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99% of Renters Unaware of Who Should Fix Their Home!

Recent research carried out by housing claim management company Veriwise has revealed that a dismal 0.06% of renters are aware of their rights and responsibilities surrounding maintenance of a rental property and their landlord’s obligation to conduct repairs on their home.

Rather worryingly this means that only one in every 1,700 tenants who which party of the rental agreement is responsible for repairing damages that occur within the rental’s grounds; totalling around 5,968 tenants  across the UK’s 10,400,000 rental properties.

These figures distressingly suggest that around 99.94% of people that choose to rent a home within the UK are not fully aware of which repairs they are liable for within the rental property, and when they are able to turn to their landlord or letting agent to arrange for the appropriate remedial work to be conducted.  This means that many tenants across the UK during a time of financial uncertainty, and predictions of a homelessness epidemic, are potentially covering costs for faulty appliances, poor wiring, broken furnishings and defective structures and even pest problems, all typically dealt with by the owner of the property. Most don't know how long an EPC lasts!

The findings further reveal that approximately 23% of private rental properties within the UK have fallen short of adhering to the minimum standards of health and safety, with almost 1 million rental homes being affected by damp.

 “Evidence suggests conditions in rented homes have nose-dived during Covid-19, as demonstrated in recent reports by Channel 4 News and ITV,” comments the founding member of online claims management service Veriswise, Ajay Jagota. “But it’s clear that across the country completely reasonable and legally necessary requests to landlords to improve living conditions in their properties are falling on deaf ears.”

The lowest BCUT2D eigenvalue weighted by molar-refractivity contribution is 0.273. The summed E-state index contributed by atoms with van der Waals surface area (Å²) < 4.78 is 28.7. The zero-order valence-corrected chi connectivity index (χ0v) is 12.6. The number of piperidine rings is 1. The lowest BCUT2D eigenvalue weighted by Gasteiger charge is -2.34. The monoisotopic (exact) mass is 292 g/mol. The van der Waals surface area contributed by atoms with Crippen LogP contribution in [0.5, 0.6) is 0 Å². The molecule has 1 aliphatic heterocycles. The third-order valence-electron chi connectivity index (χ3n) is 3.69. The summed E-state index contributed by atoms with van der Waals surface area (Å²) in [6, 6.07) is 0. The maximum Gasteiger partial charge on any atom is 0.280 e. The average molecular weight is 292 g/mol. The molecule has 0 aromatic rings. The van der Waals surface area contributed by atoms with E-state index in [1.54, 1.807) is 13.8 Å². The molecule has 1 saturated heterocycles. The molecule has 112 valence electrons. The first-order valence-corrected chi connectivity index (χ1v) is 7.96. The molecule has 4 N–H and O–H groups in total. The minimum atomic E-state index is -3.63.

“As these figures show, that problem is made much worse by the simple fact that so few renters know whose is responsible for repairing their property, and are left living with no heating, dangerous electrics, damp and mould, crumbling walls and even rats because their landlord won’t fix things”, Ajay continues; “or even paying for it themselves.”

“Renters don’t seem to realise they can use the courts to force their landlords to put things right, and that they could even be in line for compensation.”

Taking Landlord to Court Over a Lack of Repairs

Outlined in section 11 of the Landlord and Tenant Act, landlords must ensure that the interior and exterior structure of the rental property, its installations, appliances and fixtures and maintained and repaired when appropriate, with each of these aspects of the rental being inspected over the course of the tenancy. Not only must the landlord, letting agent and their representatives be afforded a reasonable amount of time to carry out any necessary remedial work, but the tenant will also hold the legal responsibility of ensuring that they report any issued that will need the attention of workman to the landlord so the damage to the property can be addressed.

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As can be expected if the occupants of a rental property have reported repairs to a landlord and they have neglected to make any progressing in addressing the highlighted issues, the tenants may wish to take legal action. If order for the residents to take their landlord to court in response to a lack of repairs being carried out, they must ensure that they have first reported such safety issues or concerns with the rental to the landlord, with the owner of the rental property undoubtedly being responsible for the repairs that are being claimed for.

Providing that the tenants are successful with their claims the court is able to legally compel the landlord to carry out the repairs through either a specific performance, or by serving them with an injunction called a mandatory injunction. If the owner of the rental property is served with an injunction or order and still defy their duties by continuing to neglect the rental property and its repairs, they could face a significant fine and even imprisonment. It may also be possible for the occupants of the rental property to claim compensation from their landlord through the court awarding the tenants damages. Most commonly tenants will be awarded such damages if the lack of repairs to the rental property has made then ill, or caused injury, damaged or destroyed a tenants belongings, or inconvenienced the occupants by preventing them from using he property in a normal way.